not find one word which should shock the
most timid. It was impossible to under
stand where the craziness came in. So had
he led the age in those 40 years, or so had
the God who sent him into the world led
it, that the prophecy was fulfilled over and
over again. The extravagance of one day
hail become the commonplace of another.
Edward E. Hale's Address.
The Ostrich Waltz.
A traveler who is too modest to allow his
name to be made public declares that he
has discovered the origin of the waltz.
Neither America nor Europe possesses tho
honor of being tho birthpluce of this dance,
which, like many other wonderful things,
comes from Africa at least so says our
traveler. Ue assures us in solemn earnest
that every morning at sunrise tho ostriches
collect in groups aud go through regular
nnd graceful movements, which is nothing
other than the waltz. Unfortunately he
does not complete his information by tell
ing us whether the birds dance the Ameri
can, English or German style, so we are
left in ignorance as to which form is the
most primitive. He also loses sight of the
fact that instead of tho colonists having
learned the waltz from tho ostriches they
may have relieved tho monotony of their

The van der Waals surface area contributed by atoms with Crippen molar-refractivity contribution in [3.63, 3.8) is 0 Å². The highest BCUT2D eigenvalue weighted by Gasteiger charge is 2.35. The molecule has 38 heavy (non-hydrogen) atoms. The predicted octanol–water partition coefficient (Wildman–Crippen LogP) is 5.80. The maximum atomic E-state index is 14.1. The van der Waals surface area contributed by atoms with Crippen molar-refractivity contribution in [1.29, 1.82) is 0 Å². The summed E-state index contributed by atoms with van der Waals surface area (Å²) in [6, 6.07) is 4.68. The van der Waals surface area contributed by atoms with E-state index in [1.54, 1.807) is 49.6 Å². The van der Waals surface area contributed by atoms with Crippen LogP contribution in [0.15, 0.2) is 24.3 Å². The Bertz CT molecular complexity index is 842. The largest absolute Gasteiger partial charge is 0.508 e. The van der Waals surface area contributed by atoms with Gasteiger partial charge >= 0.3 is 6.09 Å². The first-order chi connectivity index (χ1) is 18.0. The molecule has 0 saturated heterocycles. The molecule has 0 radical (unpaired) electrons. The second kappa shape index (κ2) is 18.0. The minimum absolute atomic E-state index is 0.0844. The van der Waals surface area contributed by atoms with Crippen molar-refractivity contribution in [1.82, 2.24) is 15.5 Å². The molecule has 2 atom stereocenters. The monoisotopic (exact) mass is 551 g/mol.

existence by teaching the birds to dance
Detroit Free Press.
The Ingenious Magpie.
The magpie is nothing if not ingenious.
He always barricades his bulky nest with
thorn branches, so that to plunder it is by
no means an easy matter; but when cir
cumstances oblige the "pie" to build in a
low bush or hedge an absence of lofty
trees being a marked feature of some
northern localities he not only interlaces
bis home, but also the entire bush in a
most formidable manner. Nor does he stop
here. To "make assurance doubly sure,"
he fashions a means of exit as well as en
trance to the castle, so that if disturbed be
can slip out by his back door, as it were.
The unleavened cakes of bread used dur
ing the whole of the eight days of passover
are called matsotb, and are made of wheat
en flour, of a round form about a foot in
diameter, perforated all over, and so very
thin that a pound's weight contains about
nine cakes. Many families distribute a
few of these fragile cakes among their kind
and affectionate, but somewhat simple,
Christian neighbors, who treasure them as